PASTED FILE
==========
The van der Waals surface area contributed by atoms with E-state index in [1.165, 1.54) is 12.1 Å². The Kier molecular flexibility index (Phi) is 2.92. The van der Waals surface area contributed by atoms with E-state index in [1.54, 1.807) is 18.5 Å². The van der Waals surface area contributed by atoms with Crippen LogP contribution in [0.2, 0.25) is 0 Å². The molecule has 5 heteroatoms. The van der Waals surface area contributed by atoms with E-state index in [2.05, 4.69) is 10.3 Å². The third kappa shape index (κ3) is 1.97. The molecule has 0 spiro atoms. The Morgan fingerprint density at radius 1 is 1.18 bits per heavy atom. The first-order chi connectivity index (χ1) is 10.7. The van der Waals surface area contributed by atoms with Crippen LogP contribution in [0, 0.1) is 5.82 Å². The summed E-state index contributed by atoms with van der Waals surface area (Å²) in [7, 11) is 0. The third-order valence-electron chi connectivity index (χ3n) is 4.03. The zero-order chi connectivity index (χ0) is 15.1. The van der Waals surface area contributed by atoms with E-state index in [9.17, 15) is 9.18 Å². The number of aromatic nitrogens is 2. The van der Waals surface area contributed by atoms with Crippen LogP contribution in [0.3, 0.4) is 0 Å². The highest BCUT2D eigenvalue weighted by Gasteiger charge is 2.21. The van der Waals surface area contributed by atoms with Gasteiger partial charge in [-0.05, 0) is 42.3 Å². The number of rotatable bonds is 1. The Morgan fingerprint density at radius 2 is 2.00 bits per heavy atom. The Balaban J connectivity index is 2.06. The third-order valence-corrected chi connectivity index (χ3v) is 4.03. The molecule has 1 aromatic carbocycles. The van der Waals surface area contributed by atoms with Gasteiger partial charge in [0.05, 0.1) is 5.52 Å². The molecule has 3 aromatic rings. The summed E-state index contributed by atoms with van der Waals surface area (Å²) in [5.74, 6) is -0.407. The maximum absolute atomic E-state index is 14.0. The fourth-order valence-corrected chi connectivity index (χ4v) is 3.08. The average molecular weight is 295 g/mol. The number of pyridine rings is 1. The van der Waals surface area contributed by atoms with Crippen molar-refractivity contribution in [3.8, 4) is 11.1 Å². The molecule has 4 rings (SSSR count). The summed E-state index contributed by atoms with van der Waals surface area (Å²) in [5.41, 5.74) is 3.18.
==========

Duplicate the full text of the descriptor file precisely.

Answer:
The van der Waals surface area contributed by atoms with E-state index in [1.165, 1.54) is 12.1 Å². The Kier molecular flexibility index (Phi) is 2.92. The van der Waals surface area contributed by atoms with E-state index in [1.54, 1.807) is 18.5 Å². The van der Waals surface area contributed by atoms with Crippen LogP contribution in [0.2, 0.25) is 0 Å². The molecule has 5 heteroatoms. The van der Waals surface area contributed by atoms with E-state index in [2.05, 4.69) is 10.3 Å². The third kappa shape index (κ3) is 1.97. The molecule has 0 spiro atoms. The Morgan fingerprint density at radius 1 is 1.18 bits per heavy atom. The first-order chi connectivity index (χ1) is 10.7. The van der Waals surface area contributed by atoms with Crippen LogP contribution in [0, 0.1) is 5.82 Å². The summed E-state index contributed by atoms with van der Waals surface area (Å²) in [7, 11) is 0. The third-order valence-electron chi connectivity index (χ3n) is 4.03. The zero-order chi connectivity index (χ0) is 15.1. The van der Waals surface area contributed by atoms with E-state index in [9.17, 15) is 9.18 Å². The number of aromatic nitrogens is 2. The van der Waals surface area contributed by atoms with Crippen LogP contribution in [0.3, 0.4) is 0 Å². The highest BCUT2D eigenvalue weighted by Gasteiger charge is 2.21. The van der Waals surface area contributed by atoms with Gasteiger partial charge in [-0.05, 0) is 42.3 Å². The number of rotatable bonds is 1. The Morgan fingerprint density at radius 2 is 2.00 bits per heavy atom. The Balaban J connectivity index is 2.06. The third-order valence-corrected chi connectivity index (χ3v) is 4.03. The molecule has 1 aromatic carbocycles. The van der Waals surface area contributed by atoms with Gasteiger partial charge in [0.05, 0.1) is 5.52 Å². The molecule has 3 aromatic rings. The summed E-state index contributed by atoms with van der Waals surface area (Å²) in [5.74, 6) is -0.407. The maximum absolute atomic E-state index is 14.0. The fourth-order valence-corrected chi connectivity index (χ4v) is 3.08. The average molecular weight is 295 g/mol. The number of pyridine rings is 1. The van der Waals surface area contributed by atoms with Crippen molar-refractivity contribution in [3.8, 4) is 11.1 Å². The molecule has 4 rings (SSSR count). The summed E-state index contributed by atoms with van der Waals surface area (Å²) in [5.41, 5.74) is 3.18.